I just finished my last writing workshop. I feel a little sad, but kind of energized too.
At first, I felt apart from the group. And suspicious because they only gave me compliments. Supportive is nice and all, but it’s not very helpful when you’re trying to grow as a writer.
Then I read a piece that they didn’t like so much. They weren’t mean, just not as enthusiastic. I knew the writing wasn’t that good but I read it anyway. I wonder if I was unintentionally testing them.
That’s when things started to trust their comments and respected their opinions more. Probably because I became more familiar with their work too and that can be pretty personal.
Tonight, week six or seven and our last meeting, I realized that I really do like these people and will miss the group.
And the deadlines the group created. As I’ve said time and time again in this blog, I accomplish more when I have goals to meet. And having to read a piece each week, even if it was just a short piece, gave me that goal.
I’ve also learned a lot about editing in the workshop. I’ve received praise for how concise my scenes are and how clean the dialogue is.
They didn’t start out that way, partially because of the one thousand word goal I’ve charged myself with. And partly because I needed all the “he said” and “she exclaimed” to figure out what was going on.
But now I can see what’s flab and what’s good. I think I have a handle on how to edit my own work, at least judging by the reaction my edited pieces have received.
I was charged with two tasks by the workshop leader tonight and I think they are both good ideas.
1) Set a deadline for a completed first draft
This freaks me out, but knowing how I work it will be helpful to have such a date in mind.
Of course, it’s not as easy as picking a date and saying that’s my deadline.
It has to be a realistic date or else I won’t be able to achieve the goal. Then I’ll get pissed off and down on myself and stop writing all together.
I don’t want that to happen.
So let’s do the math.
If an average novel is 100,000 words (I got that number off the internet and have no idea if it’s right, but if there’s an average of 250 words per published page, that’s 400 pages. Wow. I can’t imagine the story I’m writing will be 400 pages, but I’m going to use that number because I’m sure I will edit it down. A lot.)
Ok, so 100,000 words is my goal. So far I’ve written 31,000 words of the story. I know some of those are crap, so I’m going to go with 25,000 words written.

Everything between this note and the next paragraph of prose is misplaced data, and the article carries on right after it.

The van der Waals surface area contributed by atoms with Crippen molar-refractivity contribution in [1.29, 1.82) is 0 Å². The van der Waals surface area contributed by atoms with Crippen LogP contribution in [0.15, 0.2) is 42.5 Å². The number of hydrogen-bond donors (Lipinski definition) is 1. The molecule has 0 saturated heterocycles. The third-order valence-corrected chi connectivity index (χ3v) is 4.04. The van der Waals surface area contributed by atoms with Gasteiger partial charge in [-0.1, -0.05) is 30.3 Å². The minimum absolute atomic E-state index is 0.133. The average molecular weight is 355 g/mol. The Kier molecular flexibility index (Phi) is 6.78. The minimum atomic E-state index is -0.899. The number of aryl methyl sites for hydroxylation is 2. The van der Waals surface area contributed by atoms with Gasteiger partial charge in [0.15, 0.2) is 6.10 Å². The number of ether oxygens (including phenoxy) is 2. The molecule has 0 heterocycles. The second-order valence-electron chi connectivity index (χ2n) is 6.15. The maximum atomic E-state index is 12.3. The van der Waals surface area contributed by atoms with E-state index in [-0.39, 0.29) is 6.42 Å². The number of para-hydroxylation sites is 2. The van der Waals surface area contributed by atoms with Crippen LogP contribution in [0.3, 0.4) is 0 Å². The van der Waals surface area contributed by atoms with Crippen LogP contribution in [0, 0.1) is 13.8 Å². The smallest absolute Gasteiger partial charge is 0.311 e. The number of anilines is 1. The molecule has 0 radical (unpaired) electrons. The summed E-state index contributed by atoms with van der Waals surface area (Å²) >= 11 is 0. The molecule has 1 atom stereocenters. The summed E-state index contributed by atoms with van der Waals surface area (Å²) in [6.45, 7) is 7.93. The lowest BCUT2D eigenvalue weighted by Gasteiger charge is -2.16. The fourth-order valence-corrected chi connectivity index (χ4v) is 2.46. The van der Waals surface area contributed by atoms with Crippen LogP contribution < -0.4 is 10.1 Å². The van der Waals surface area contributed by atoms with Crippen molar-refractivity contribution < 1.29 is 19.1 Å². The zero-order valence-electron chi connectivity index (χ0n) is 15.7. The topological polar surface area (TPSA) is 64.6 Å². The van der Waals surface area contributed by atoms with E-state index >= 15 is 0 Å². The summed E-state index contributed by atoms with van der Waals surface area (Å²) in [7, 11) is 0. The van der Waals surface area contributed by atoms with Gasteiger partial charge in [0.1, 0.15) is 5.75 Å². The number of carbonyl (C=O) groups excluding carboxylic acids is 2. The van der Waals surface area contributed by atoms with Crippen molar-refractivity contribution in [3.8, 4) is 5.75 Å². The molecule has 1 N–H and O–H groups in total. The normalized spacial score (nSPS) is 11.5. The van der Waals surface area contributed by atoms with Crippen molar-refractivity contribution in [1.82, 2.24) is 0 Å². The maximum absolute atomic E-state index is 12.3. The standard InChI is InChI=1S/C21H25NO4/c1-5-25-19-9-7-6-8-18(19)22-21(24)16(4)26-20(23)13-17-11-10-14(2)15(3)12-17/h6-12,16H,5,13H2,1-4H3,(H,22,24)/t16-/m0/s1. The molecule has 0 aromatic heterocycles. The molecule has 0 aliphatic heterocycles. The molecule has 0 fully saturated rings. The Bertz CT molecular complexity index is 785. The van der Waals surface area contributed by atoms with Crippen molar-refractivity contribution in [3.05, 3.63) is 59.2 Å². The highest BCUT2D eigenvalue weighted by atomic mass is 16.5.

That leaves me 75,000 words to go.
I think it’s reasonable for me to write 3,000 to 4,000 words a week. But, that’s only after I reach the end of this 1000 words a day project in 29 days.
(Have I really been doing this for eleven months? That seems hard to believe both because it feel like I just started and because it feels like I’ve been writing forever.)
So if I write 3,500 words a week, it will take me just under 22 weeks to complete another 75,000 words. If I start on May 25 that takes me to late October.
But I want to give myself just a little wiggle room, so my deadline is (and I’m putting it in writing and on the internet so it’s official) November 22, 2012.
That’s Thanksgiving, which seems fitting because I’m thankful for writing and if I get a first draft done, I can be thankful for that too.
2) Name it.
This task is twofold. First I have to stop calling it my Might Possibly Become a Novel (MPBAN). It is a novel. I’m writing a novel. I’m an amateur novelist.
Although I do well with deadlines, this label scares the bejesus out of me. It puts a strange kind of pressure on me.
I’m not saying that pressure is a bad thing. Maybe it will help, like the deadline I just set. But it’s something I’ve avoid because if I say I’m writing a novel and I don’t, I will have failed.
But if it’s just something I’m playing around with, there’s not expectation.
And now that I’ve started calling it a book, I have to come up with a working title.
I’ve kind of been calling it “Daniel” in my head, but I don’t really like that. It doesn’t encompass enough.
The workshop leader has this thing she says about essays and non-fiction. She’s says the piece will be about something and then there’s “what it’s about what it’s about.”
So you could be writing about watching the rain out the window, but you are really writing about loneliness. That’s what it’s about what it’s about.
So I’ve been thinking about my novel (I said it!) in those terms too.
The story seems to be about community, to me. People searching for community, trying to find the right community, not having a community.
Community could fit as a working title, but it’s too obvious. Plus there’s a TV show with that name.
I know, I know. It’s not the real title, it’s a just for now title. But it’s an important step in the process and a big leap forward in my commitment to the project, so I want it to be just right.
What else are the characters searching for? Kinship, acceptance, identity.
I like identity. But is that too big a concept for a title? And I’d need something to go with it.
I’m not very good at titling and it’s apparent I won’t find the right title tonight, but I’ll keep working on it.
For now it’s enough that I’m calling it a novel.